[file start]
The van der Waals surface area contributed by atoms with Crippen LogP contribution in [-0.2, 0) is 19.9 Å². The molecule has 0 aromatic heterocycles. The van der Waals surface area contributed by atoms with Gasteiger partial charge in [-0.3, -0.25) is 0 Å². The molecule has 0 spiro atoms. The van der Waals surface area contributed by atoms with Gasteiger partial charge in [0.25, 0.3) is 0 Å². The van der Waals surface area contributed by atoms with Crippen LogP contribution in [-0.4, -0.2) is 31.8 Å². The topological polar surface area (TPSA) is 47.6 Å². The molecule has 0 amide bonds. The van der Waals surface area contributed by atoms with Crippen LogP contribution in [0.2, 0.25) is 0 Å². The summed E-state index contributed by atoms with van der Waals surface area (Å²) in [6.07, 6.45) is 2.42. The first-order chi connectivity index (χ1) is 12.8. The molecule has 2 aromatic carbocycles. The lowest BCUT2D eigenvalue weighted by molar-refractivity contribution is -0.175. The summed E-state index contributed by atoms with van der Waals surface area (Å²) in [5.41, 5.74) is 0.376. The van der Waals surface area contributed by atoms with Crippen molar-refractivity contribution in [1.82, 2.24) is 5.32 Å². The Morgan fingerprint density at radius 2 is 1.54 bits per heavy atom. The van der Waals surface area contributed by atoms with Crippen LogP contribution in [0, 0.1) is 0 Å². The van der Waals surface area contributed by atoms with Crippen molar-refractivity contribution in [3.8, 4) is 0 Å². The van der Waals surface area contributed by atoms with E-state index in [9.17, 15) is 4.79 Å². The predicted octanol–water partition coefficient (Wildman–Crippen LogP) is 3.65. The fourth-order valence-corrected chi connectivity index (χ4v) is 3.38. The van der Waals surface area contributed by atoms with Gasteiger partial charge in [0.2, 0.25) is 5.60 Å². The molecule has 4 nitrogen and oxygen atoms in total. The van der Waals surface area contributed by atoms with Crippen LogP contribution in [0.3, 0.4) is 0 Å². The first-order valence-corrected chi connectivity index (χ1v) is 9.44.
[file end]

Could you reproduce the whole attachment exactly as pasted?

The van der Waals surface area contributed by atoms with Crippen LogP contribution in [-0.2, 0) is 19.9 Å². The molecule has 0 aromatic heterocycles. The van der Waals surface area contributed by atoms with Gasteiger partial charge in [-0.3, -0.25) is 0 Å². The molecule has 0 spiro atoms. The van der Waals surface area contributed by atoms with Gasteiger partial charge in [0.25, 0.3) is 0 Å². The van der Waals surface area contributed by atoms with Crippen LogP contribution in [-0.4, -0.2) is 31.8 Å². The topological polar surface area (TPSA) is 47.6 Å². The molecule has 0 amide bonds. The van der Waals surface area contributed by atoms with Crippen LogP contribution in [0.2, 0.25) is 0 Å². The summed E-state index contributed by atoms with van der Waals surface area (Å²) in [6.07, 6.45) is 2.42. The first-order chi connectivity index (χ1) is 12.8. The molecule has 2 aromatic carbocycles. The lowest BCUT2D eigenvalue weighted by molar-refractivity contribution is -0.175. The summed E-state index contributed by atoms with van der Waals surface area (Å²) in [5.41, 5.74) is 0.376. The van der Waals surface area contributed by atoms with Crippen molar-refractivity contribution in [1.82, 2.24) is 5.32 Å². The Morgan fingerprint density at radius 2 is 1.54 bits per heavy atom. The van der Waals surface area contributed by atoms with Crippen LogP contribution in [0, 0.1) is 0 Å². The van der Waals surface area contributed by atoms with Crippen molar-refractivity contribution in [3.8, 4) is 0 Å². The van der Waals surface area contributed by atoms with E-state index in [9.17, 15) is 4.79 Å². The predicted octanol–water partition coefficient (Wildman–Crippen LogP) is 3.65. The fourth-order valence-corrected chi connectivity index (χ4v) is 3.38. The van der Waals surface area contributed by atoms with Gasteiger partial charge in [0.2, 0.25) is 5.60 Å². The molecule has 4 nitrogen and oxygen atoms in total. The van der Waals surface area contributed by atoms with Crippen LogP contribution in [0.3, 0.4) is 0 Å². The first-order valence-corrected chi connectivity index (χ1v) is 9.44.